The "geek" and the "bubbly" schoolteacher learning to move beyond their self-perceived limitations and past traumas to find love amidst fire, explosions, and various other baddies being, well, baddies.
Sound like fun? Except, it’s not really. I didn’t appreciate Quinn's constant self-deprecatory mentions of himself as an unlovable geek. There were these mentions of how smart he was but he never really came across that way. It felt more like some sort of label he and others had stuck on themselves, the "geek" and the "averages", but it never really rang true.
I didn't manage to fall into the story. The narration was weighted heavily in the "telling" camp rather than showing, and then there was so much information about everything that the noise to signal ratio was severely skewed. Everything had to be explained, every little bit of backstory was thrown in to clarify, until I was dizzy with information overload. When it was just Quinn and Tizzy, I didn't feel like I was given a chance to know them as people, rather their stories and emotions were told to me as established fact in a very superficial fashion. There was also a lot going on, what with secret agendas, people trying to sabotage the colony, and Quinn's issues, that in the end I was completely swamped with things that were completely underwhelming to me emotionally. I couldn't invest because I never felt like I had a chance to really get to know the characters for myself and care about them as people.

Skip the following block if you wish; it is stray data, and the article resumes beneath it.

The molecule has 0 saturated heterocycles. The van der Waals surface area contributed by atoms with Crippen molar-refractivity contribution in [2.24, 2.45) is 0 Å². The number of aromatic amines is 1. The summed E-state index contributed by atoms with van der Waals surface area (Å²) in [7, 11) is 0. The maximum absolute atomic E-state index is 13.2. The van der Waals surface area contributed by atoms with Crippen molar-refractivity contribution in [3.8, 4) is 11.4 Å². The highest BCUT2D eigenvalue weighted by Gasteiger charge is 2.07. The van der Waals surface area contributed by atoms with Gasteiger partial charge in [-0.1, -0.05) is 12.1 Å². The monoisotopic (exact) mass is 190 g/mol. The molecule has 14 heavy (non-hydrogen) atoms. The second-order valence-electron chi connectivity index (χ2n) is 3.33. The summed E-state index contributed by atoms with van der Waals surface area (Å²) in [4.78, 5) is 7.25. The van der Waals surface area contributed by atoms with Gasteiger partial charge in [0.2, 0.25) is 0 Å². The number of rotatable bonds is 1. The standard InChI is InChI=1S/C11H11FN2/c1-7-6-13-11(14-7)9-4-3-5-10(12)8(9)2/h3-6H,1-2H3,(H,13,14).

I didn't really end up reading the whole book. In the end, I didn't have the patience to wade through everything to get to the story. I wound up skimming sentences, then paragraphs, and finally skipped entire chunks of chapters at a time.
Fierce Hearts wasn't my cup of tea, but it might be a good fit for readers who like to know every last thing about a character and the setting, and who like a sprawling, complicated world with lots of things going on.
Bubbly were-lynx Tizzy Sands mapped out her life years ago: she'd teach kindergartners, eventually marry, and start a family. But when cancer stole her dream of having children, her focus changed. As a member of a were-lynx colony that faces constant danger from the nefarious Nexus Group, her goal now is helping the colony defeat them--and steering clear of any romantic involvements.
With his genius IQ, Quinn Arons isn't the most socially skilled were-lynx in the colony and can't imagine party girl Tizzy would give him a second look. But although his past mistakes and childhood experiences haunt him, he can't accept Tizzy's fear that cancer will return and claim her life soon. Instead, he decides to show her that life is what you make it.
Now they're working as partners to prevent Nexus from launching its Project Powering, but can Quinn convince Tizzy there's more to save here than just their world?
Sensuality Level: Sensual